Africa throughout its history has seen different reign of democratic and tyrannical leaders. The leadership inefficiencies could be linked to the outcome as to why Africa is languishing in poverty. African leaders are sometimes bent on proving to be undoubtedly autocratic and enhance the promotion of foreign interests.
The Central African Republic upon its Independence from French rule on 13th August 1960 was governed by the country’s first president David Dacko. Well, it seemed the political stability and the restoration of democracy was only short lived.
Jean Bédel Boukassa having gone through the ranks of the military in 1966 overthrew the country’s first president David Dacko. He must have been dissatisfied with the Dacko governance and felt he could have been a better alternative. Ripping apart the country’s first constitution, Boukassa later in 1972 declared himself “President for life”. Two years after the declaration, he named himself “Marshall of the republic”. Boukassa was above all a greedy leader who sought to accumulate everything for himself without any consideration of the people he had intended to protect. He was obsessed with two things – Grandiose titles and all things French. He developed great interest in Napoleon Bonaparte whom he considered his idol. We shall see how he copied Napoleon’s political and social lifestyle.
And just as how Napoleon conveyed the French Revolutionary Republic to the French Empire in 1804, Boukassa decided he was going to convert the Central African Republic to the Central African Empire. This he believed would set the republic on a global footing and respect acclaimed within the continent. During a presidential visit in 1976, Boukassa told the then French president Giscard D’estaing of his plans to celebrate the establishment of the empire with a lavish coronation ceremony. Boukassa then asked the French president for monetary assistance in funding his inauguration. Giscard D’estaing despite being resilient and thoughtful towards the idea agreed for a number of reasons. He needed his country to continue the control of the republic’s mining agency of uranium and diamond. He also needed to further ties with the republic because it was aligned with French policy. But most importantly, France funded the coronation in exchange for a breakaway from the then Libyan leader Gaddafi. Gaddafi at that time wasn’t in favor of French imperialism and was considered a threat. So the coronation which stood to be one of the most disgraceful coronation ceremonies went as planned.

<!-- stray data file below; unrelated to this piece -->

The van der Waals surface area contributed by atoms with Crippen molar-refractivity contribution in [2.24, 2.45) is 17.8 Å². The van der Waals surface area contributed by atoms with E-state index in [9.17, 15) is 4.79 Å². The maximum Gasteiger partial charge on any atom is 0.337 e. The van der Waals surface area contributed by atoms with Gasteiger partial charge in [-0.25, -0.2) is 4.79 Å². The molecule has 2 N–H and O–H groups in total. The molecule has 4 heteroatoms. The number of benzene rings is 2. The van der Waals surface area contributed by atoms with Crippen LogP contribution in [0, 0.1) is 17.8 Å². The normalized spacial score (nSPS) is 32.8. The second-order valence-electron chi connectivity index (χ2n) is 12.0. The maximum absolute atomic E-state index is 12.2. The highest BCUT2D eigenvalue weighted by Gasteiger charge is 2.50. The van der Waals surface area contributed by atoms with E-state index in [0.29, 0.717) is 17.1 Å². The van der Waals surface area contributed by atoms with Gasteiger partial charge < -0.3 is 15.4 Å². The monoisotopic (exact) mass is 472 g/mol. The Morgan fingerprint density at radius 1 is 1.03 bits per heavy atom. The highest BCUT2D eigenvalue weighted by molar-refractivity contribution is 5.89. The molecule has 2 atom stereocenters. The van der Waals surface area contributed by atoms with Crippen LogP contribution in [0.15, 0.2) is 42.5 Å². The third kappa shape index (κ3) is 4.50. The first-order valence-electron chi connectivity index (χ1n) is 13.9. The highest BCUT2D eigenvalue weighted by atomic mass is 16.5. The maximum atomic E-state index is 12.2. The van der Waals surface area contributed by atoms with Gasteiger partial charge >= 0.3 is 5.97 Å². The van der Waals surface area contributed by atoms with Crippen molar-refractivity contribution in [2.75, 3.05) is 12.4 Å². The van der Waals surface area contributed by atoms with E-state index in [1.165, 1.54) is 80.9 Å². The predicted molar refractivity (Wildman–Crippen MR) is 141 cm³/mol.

With the backing of the French president, Boukassa’s coronation took place on the 4th December 1977. The coronation cost was an estimated 30 million dollars which amounted to just over a quarter of the government’s annual budget. In preparation for the event, a committee was setup to completely transform the country’s capital. Streets were scrubbed clean, old buildings were furnished and repaired. A French sculptor was commissioned to design Boukassa’s imperial throne. A team of 30 french artisans were hired to build a gold plated bronze throne worth an estimated 2.5 million dollars. 8 white horses were imported from Belgium to pull Boukassa’s royal carriage. Over a dozen more horses were imported from France to carry the royal horsemen that accompanied his carriage.